I was 7 years old, and we lived in Alexandria, Virginia. Dad moved around so often, it was difficult to develop close, lasting friends. One friend I have remembered through the years is Haze. Memories are a bit blurry now, sad I cannot even remember his last name. We lived right next door to each other, and shared happy times together. We went to Maury Elementary School, played in the snow during the winter. We dug in our sand pile in my back yard making tunnels and hills in the sand. We enjoyed playing with plastic army men and having make believe wars in the sand pile. This was during days when kids didn’t have to be entertained, and didn’t need expensive toys and electronic games. These were good days, we just didn’t know how good they were. Time passed dad got another preaching job in Beaumont, Texas, and I lost touch with Haze. Of course I thought of him, but new places, new people, new friends happened.
Years passed, we grew up, I wondered whatever happened to my friend Haze. One day, I took a vacation and decided to go back to Alexandria. I drove by the old Elementary school, and Radio Tower Hill, where we as kids had gone down on sleds, nearly killing some by-standers. I went to our old home where my brother Ed had lost seven teeth thanks to riding on my back part way down the stairs. (He fell the other half way down.)
Next door was my friend Haze’s house. I went and knocked on the door. His mother came to the door and at first did not recognize me. I said. “It’s me, Jack” (she called me Jackie then) of course she was happy to see me. I walked in and we sat together in a living room where Haze and I once had spent time together playing when it was rainy outside. “Where is Haze?” I asked. His mother’s face changed, it seemed that the joy just left her face. Haze was an only son, and was her pride and joy. He had grown up, was drafted to go to Vietnam. “Did he make it back?” I asked. She said that he did.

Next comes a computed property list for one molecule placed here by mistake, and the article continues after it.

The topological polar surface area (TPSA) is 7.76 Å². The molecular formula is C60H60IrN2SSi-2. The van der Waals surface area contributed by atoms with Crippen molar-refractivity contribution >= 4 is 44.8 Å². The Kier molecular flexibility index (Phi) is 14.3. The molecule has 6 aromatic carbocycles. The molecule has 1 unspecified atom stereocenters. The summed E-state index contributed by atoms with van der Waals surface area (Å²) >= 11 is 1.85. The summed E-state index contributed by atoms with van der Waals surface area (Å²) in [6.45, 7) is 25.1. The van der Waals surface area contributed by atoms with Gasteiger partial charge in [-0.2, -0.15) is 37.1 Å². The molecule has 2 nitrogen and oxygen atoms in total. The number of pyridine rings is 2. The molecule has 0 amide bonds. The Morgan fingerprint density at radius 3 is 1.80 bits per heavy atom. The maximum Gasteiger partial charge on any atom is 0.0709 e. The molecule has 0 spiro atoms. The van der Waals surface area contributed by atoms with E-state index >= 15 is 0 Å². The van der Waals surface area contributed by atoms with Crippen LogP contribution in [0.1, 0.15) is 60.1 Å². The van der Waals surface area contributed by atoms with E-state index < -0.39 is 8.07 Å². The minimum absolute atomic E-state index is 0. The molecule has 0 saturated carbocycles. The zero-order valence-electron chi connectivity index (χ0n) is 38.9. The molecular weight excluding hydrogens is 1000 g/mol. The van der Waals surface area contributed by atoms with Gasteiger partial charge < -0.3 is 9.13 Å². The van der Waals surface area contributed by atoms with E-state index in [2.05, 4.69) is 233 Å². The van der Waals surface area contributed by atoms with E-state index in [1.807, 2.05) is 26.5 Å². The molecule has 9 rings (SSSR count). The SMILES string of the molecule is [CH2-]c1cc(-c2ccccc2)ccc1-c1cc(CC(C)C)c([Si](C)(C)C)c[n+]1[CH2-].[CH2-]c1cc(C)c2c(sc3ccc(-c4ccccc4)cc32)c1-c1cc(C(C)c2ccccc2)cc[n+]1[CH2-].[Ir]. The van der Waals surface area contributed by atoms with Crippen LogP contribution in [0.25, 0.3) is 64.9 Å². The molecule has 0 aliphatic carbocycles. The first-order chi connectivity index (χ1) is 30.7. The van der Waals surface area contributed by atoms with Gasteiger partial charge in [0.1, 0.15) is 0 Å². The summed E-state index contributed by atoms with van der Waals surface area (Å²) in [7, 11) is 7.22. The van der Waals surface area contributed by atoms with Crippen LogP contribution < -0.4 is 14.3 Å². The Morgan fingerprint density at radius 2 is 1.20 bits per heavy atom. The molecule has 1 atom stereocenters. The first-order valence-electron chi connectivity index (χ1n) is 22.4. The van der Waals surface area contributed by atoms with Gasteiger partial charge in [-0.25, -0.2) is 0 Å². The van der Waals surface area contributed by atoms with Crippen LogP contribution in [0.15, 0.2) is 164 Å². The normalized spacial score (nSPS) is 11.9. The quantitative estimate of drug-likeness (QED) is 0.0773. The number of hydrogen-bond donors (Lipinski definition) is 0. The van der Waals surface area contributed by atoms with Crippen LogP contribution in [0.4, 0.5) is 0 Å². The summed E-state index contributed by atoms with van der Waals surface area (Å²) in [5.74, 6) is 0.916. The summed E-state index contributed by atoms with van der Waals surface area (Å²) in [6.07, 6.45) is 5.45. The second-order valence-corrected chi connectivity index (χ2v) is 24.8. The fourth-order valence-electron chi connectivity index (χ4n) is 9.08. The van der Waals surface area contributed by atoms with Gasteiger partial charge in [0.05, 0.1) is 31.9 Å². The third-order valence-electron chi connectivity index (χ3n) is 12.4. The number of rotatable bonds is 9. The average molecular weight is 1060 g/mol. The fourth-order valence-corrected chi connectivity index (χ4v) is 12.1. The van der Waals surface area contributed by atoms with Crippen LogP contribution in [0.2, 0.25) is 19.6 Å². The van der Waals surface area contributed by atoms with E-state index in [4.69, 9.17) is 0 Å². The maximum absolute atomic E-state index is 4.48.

She told me that Haze had come home from the war, and received the “welcome” that so many others received. “For months, he was terribly depressed” she said. Then the terrible news, “Soon after that he committed suicide.” My friend was dead, and I never knew. Sometimes I wonder what he thought, and why life had been so dark for him. Where was the justice in all this? Fighting a war that few supported. Seeing friends die beside him. Perhaps he wondered why he was spared.
The emptiness in my heart is hard to explain when I think of Haze. He deserved better, they all did, and do. The pain of Vietnam, I never knew because I was passed over, but it still hurts. That is why when I meet Vets, I say, “Thank you, thank you for what you did”.
I never got to say good bye to Haze, but August 28, 2010 my wife (Wiwik) and I along with some dear friends, went to the “Restoring Honor” rally in Washington, DC, I walked up to “The Wall” and laid my hands on the hallowed stone, and said “Thank you”, and “good-bye Haze”, my friend.
“Honor to whom honor is due.”